Did the murderous H.H. Holmes put a curse on all those present at his trial? And did so many of them die that some believed Holmes was taking revenge from beyond the grave? Stories of Holmes and his “Evil Eye” have been circulating since before his execution in 1896. In the twenty years after that, around 30 people were listed as victims of the “curse.” Here, for the first time, is the surprising truth – a comprehensive list of supposed victims and their stories, all taken from contemporary sources. Though author Adam Selzer, (Your Neighborhood Gives Me the Creeps, Llewellyn 2009 and the Chicago Unbelievable blog) believes some of the stories were hearsay, some of the evidence is truly shocking. This 17,000 word mini-ebook contains 24 illustrations, including the death certificates of Holmes and several of the curse victims, as well as an active table of contents. Also included is the mysterious 2000 word “missing confession” from the Philadelphia North American.

Here we go again…H.H. Holmes Goes to College!

Well, it’s been a while – we’ve been busy working on a new series of Smart Aleck’s Guides and preparing for the November release of a couple of novels around here. But Halloween is coming, and our Smart Aleck’s Guide to Grave Robbing E-book is coming very soon, so….why not talk about H.H. Holmes?

Holmes was, in fact, a doctor. I have some difficulty believing some of the stories that go around about him having a rack in his basement that he planned to use to create a race of giants – no man with medical training, even 19th century medical training, would have been that foolish.

In fact, a great many of the stories about Holmes that are a part of the story today can be traced to crazy gossip from neighbors of his from the 1890s, many of whom were clearly just coming up with stories to get their names in the paper. It seems that everyone who had ever passed Holmes on the street had exaggerated the story in their mind to one in which they narrowly avoided being murdered and sold to a skeleton articulator. The exact number of victims he had will never be known, but I fully expect to hear someone say “500” this year. It was at 400 last year, and the number seems to go up by another 100 every Halloween. A few years back, when I first started working on the story, the “high” estimate was usually 200.

But let’s look at one theory that doesn’t get kicked around much – why did the New England-born Holmes (or, more properly, Herman W. Mudget), choose to go to college at the University of Michigan?

Do enough research on 19th century crime, and you start to get a pretty good idea. Throughout the 1870s, when the young man would have been thinking about where he ought to go to college, the University of Michigan was a notorious hub for body snatchers who sold fresh corpses to medical schools. All medical schools needed bodies, and most were caught dealing with “resurrection men” at one time or another, but the University of Michigan was written up in the media time and time again. When laws changed in Chicago to provide corpses to the local schools, grave robbers simply began shipping Chicago corpses to Ann Arbor.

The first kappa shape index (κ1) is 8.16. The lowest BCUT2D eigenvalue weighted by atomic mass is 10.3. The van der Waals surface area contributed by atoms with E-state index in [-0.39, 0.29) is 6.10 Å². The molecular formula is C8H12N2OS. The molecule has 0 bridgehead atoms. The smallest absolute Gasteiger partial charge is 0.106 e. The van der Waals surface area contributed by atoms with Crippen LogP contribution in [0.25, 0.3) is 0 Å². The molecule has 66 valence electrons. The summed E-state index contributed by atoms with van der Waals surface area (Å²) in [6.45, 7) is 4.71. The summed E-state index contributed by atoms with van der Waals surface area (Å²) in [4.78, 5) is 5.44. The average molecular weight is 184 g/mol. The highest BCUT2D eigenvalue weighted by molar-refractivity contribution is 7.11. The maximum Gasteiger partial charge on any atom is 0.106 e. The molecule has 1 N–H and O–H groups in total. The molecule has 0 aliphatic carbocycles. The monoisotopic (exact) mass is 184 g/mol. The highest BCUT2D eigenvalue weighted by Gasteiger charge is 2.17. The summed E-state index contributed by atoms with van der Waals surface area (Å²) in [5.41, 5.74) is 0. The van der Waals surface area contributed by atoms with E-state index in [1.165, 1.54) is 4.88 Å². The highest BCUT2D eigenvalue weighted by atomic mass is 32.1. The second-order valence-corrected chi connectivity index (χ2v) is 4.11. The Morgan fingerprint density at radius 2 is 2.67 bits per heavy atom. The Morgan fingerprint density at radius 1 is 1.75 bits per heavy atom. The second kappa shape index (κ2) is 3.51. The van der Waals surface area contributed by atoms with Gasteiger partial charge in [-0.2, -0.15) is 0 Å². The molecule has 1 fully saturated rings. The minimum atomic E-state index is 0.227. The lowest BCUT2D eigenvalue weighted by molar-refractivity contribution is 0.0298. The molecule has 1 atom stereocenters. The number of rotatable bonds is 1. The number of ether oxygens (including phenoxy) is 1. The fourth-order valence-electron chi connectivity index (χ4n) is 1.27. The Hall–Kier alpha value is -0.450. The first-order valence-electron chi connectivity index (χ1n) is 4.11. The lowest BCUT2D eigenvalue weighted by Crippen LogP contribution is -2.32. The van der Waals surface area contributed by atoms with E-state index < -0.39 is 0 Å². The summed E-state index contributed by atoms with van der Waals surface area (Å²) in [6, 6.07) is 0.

It’s very easy to imagine that young Holmes had read about the practice, and conceived of the University of Michigan as a place where he could be sure to have access to plenty of dead bodies, and where he could even pay his tuition by supplying some himself.

Here’s “Holmes” listed as a third year student (giving Michigan as his home state, which was a lie – nearly all of his official records contain a lie or two):

In 1896, around the time of his execution, a former classmate, John Madden, wrote to the Journal of the American Medical Association to say what he remembered:

“He seemed to take a good deal of pleasure in the uncanny things of the dissecting room. One afternoon’s conversation with him I remember distinctly. He talked a great deal about what he had done in the dissecting room with what appeared to me at the time unnecessary gusto, and told me that the professor of anatomy was to permit him to take the body of an infant home with him for dissection during the spring vacation. I asked where he would find a place to carry on his work without offending his neighbors, and he replied with something to the effect that he “would find a place.”